I was giving him the benefit of the doubt. If he actually read that paper, and then still wrote his deeply misleading post, then that’s much worse.
Let’s start here:
He wonders why NGDP futures would be such a good idea, given that the private sector hasn’t already created such a market. Perhaps that’s because the private sector is not legally allowed to do monetary policy.
Oof. This is embarrassing. Sumner attempts to imply that we haven’t seen a private sector futures contract linked to NGDP because it would necessarily “do monetary policy” which the private sector cannot. It’s a gross non sequitur and completely ignores my point. In the main piece, you’ll see that there are no fundamental or market structure issues preventing the creation of an NGDP futures contract. I use the unpopularity of the former unemployment-linked contracts as an analogous example of why his market might have problems gaining traction. Dressing up a futures contract as “monetary policy” does not make it any less of a futures contract.
The only thing embarrassing is David’s failure to understand what I wrote. I never said an NGDP futures market would necessarily do monetary policy, I said that would be the logical motivation for creating such a contract. If the private sector is not doing monetary policy, why would it want to create such a market? Yes, there are no barriers to creating such a market. Indeed I created one. So what’s the point?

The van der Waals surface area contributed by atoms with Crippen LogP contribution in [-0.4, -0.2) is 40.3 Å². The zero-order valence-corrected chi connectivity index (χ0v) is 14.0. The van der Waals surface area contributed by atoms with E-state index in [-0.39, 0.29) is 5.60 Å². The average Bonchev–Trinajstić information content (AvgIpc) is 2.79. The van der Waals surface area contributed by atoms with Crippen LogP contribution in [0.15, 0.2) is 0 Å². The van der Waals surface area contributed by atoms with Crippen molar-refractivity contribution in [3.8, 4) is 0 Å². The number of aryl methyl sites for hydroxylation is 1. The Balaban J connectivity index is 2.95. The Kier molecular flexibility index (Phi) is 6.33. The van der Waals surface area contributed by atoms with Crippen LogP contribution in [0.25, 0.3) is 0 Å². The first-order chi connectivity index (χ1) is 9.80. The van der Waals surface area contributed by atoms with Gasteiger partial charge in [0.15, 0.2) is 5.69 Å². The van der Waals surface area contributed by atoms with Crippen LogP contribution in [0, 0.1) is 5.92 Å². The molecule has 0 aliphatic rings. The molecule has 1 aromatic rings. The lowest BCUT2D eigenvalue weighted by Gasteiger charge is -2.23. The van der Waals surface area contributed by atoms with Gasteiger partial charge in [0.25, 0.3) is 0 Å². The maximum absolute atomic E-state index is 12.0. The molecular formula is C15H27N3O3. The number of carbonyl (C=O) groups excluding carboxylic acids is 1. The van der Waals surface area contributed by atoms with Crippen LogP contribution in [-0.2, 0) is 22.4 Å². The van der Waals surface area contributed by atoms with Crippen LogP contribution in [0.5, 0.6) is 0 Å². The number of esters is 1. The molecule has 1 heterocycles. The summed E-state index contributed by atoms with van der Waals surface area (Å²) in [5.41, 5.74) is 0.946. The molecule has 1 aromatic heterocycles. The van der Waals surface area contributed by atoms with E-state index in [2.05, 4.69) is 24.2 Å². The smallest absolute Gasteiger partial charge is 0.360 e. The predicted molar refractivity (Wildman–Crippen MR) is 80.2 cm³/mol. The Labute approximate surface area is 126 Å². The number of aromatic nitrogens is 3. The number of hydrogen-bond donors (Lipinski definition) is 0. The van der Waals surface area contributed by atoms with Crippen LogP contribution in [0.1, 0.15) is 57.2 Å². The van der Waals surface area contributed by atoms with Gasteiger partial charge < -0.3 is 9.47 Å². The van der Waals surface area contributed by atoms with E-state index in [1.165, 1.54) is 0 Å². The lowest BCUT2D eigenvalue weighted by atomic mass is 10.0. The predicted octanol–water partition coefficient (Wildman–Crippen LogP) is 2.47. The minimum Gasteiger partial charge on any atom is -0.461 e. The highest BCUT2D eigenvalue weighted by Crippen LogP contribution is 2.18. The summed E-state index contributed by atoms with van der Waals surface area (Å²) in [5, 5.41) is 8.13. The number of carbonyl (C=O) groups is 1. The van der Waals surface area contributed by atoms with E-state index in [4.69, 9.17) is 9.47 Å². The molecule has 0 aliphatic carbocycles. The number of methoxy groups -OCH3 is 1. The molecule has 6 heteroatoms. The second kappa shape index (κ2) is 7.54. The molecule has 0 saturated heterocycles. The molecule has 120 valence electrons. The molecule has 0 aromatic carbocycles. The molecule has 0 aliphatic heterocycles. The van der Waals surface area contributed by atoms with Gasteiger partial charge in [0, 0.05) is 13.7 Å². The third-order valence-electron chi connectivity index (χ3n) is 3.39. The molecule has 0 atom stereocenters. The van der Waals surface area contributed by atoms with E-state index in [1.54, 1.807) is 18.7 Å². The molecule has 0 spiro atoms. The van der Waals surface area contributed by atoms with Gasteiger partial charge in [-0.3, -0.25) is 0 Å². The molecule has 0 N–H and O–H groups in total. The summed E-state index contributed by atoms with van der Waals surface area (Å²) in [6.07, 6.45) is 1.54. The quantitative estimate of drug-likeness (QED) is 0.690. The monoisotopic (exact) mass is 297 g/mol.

As far as not gaining traction, why would I care? If monetary policy stabilizes the price of NGDP futures, it really doesn’t matter whether there is any trading at all. I explained all this in the paper that he insists he read, but somehow didn’t understand. If David’s too lazy to read the entire paper, he can try the section entitled “What if No One Trades”, which begins on page 18 and goes all the way through page 21. Don’t you think it’s a bit silly to read that entire section, and then whine that Sumner doesn’t realize that no one might trade his contracts?
The rest of his response is more of the same. He quotes me, and then misrepresents what I said. Perhaps the funniest example is where he claims I was advocating a gold price peg:
. . . did an economist really just extol the virtues of gold standard pegging?
Um, no. Why do you ask?
HT: Dilip, James Elizondo